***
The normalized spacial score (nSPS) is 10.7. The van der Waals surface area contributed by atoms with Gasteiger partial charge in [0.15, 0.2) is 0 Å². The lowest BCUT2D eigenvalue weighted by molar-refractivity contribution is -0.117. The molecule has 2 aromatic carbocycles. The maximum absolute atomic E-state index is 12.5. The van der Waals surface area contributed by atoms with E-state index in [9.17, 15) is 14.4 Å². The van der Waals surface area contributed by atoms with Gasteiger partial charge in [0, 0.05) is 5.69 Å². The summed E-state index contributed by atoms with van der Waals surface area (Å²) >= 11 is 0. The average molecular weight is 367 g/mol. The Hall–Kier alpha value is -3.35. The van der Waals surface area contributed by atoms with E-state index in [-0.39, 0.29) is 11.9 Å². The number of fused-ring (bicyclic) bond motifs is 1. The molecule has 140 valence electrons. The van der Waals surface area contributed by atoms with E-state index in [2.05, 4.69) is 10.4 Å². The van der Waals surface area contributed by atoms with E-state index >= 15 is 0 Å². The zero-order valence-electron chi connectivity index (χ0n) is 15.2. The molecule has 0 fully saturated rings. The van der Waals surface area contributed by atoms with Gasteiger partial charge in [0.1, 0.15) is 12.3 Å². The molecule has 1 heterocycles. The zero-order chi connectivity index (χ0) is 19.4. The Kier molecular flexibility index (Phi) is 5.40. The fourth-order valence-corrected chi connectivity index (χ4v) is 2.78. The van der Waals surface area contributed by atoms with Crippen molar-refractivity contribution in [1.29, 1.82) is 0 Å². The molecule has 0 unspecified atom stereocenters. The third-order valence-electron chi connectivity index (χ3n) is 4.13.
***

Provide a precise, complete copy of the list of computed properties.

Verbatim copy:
The normalized spacial score (nSPS) is 10.7. The van der Waals surface area contributed by atoms with Gasteiger partial charge in [0.15, 0.2) is 0 Å². The lowest BCUT2D eigenvalue weighted by molar-refractivity contribution is -0.117. The molecule has 2 aromatic carbocycles. The maximum absolute atomic E-state index is 12.5. The van der Waals surface area contributed by atoms with E-state index in [9.17, 15) is 14.4 Å². The van der Waals surface area contributed by atoms with Gasteiger partial charge in [0, 0.05) is 5.69 Å². The summed E-state index contributed by atoms with van der Waals surface area (Å²) >= 11 is 0. The average molecular weight is 367 g/mol. The Hall–Kier alpha value is -3.35. The van der Waals surface area contributed by atoms with E-state index in [-0.39, 0.29) is 11.9 Å². The number of fused-ring (bicyclic) bond motifs is 1. The molecule has 140 valence electrons. The van der Waals surface area contributed by atoms with E-state index in [2.05, 4.69) is 10.4 Å². The van der Waals surface area contributed by atoms with E-state index >= 15 is 0 Å². The zero-order valence-electron chi connectivity index (χ0n) is 15.2. The molecule has 0 fully saturated rings. The van der Waals surface area contributed by atoms with Gasteiger partial charge in [0.1, 0.15) is 12.3 Å². The molecule has 1 heterocycles. The zero-order chi connectivity index (χ0) is 19.4. The Kier molecular flexibility index (Phi) is 5.40. The fourth-order valence-corrected chi connectivity index (χ4v) is 2.78. The van der Waals surface area contributed by atoms with Crippen molar-refractivity contribution in [1.29, 1.82) is 0 Å². The molecule has 0 unspecified atom stereocenters. The third-order valence-electron chi connectivity index (χ3n) is 4.13.